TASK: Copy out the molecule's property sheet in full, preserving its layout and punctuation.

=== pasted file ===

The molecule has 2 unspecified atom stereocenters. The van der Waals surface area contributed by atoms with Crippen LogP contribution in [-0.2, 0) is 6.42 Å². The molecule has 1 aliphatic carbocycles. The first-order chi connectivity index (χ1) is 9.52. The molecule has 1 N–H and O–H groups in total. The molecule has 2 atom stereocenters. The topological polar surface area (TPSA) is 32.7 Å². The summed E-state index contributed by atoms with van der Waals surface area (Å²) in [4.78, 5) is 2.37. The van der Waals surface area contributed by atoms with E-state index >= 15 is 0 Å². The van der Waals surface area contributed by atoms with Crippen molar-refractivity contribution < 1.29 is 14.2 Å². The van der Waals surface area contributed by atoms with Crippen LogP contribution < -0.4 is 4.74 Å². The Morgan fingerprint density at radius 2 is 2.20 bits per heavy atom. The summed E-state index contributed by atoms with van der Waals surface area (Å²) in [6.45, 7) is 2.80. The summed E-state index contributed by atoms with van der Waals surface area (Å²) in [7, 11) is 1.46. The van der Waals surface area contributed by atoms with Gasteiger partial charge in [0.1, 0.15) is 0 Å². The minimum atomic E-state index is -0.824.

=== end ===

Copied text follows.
The molecule has 2 unspecified atom stereocenters. The van der Waals surface area contributed by atoms with Crippen LogP contribution in [-0.2, 0) is 6.42 Å². The molecule has 1 aliphatic carbocycles. The first-order chi connectivity index (χ1) is 9.52. The molecule has 1 N–H and O–H groups in total. The molecule has 2 atom stereocenters. The topological polar surface area (TPSA) is 32.7 Å². The summed E-state index contributed by atoms with van der Waals surface area (Å²) in [4.78, 5) is 2.37. The van der Waals surface area contributed by atoms with E-state index >= 15 is 0 Å². The van der Waals surface area contributed by atoms with Crippen molar-refractivity contribution < 1.29 is 14.2 Å². The van der Waals surface area contributed by atoms with Crippen LogP contribution < -0.4 is 4.74 Å². The Morgan fingerprint density at radius 2 is 2.20 bits per heavy atom. The summed E-state index contributed by atoms with van der Waals surface area (Å²) in [6.45, 7) is 2.80. The summed E-state index contributed by atoms with van der Waals surface area (Å²) in [7, 11) is 1.46. The van der Waals surface area contributed by atoms with Gasteiger partial charge in [0.1, 0.15) is 0 Å². The minimum atomic E-state index is -0.824.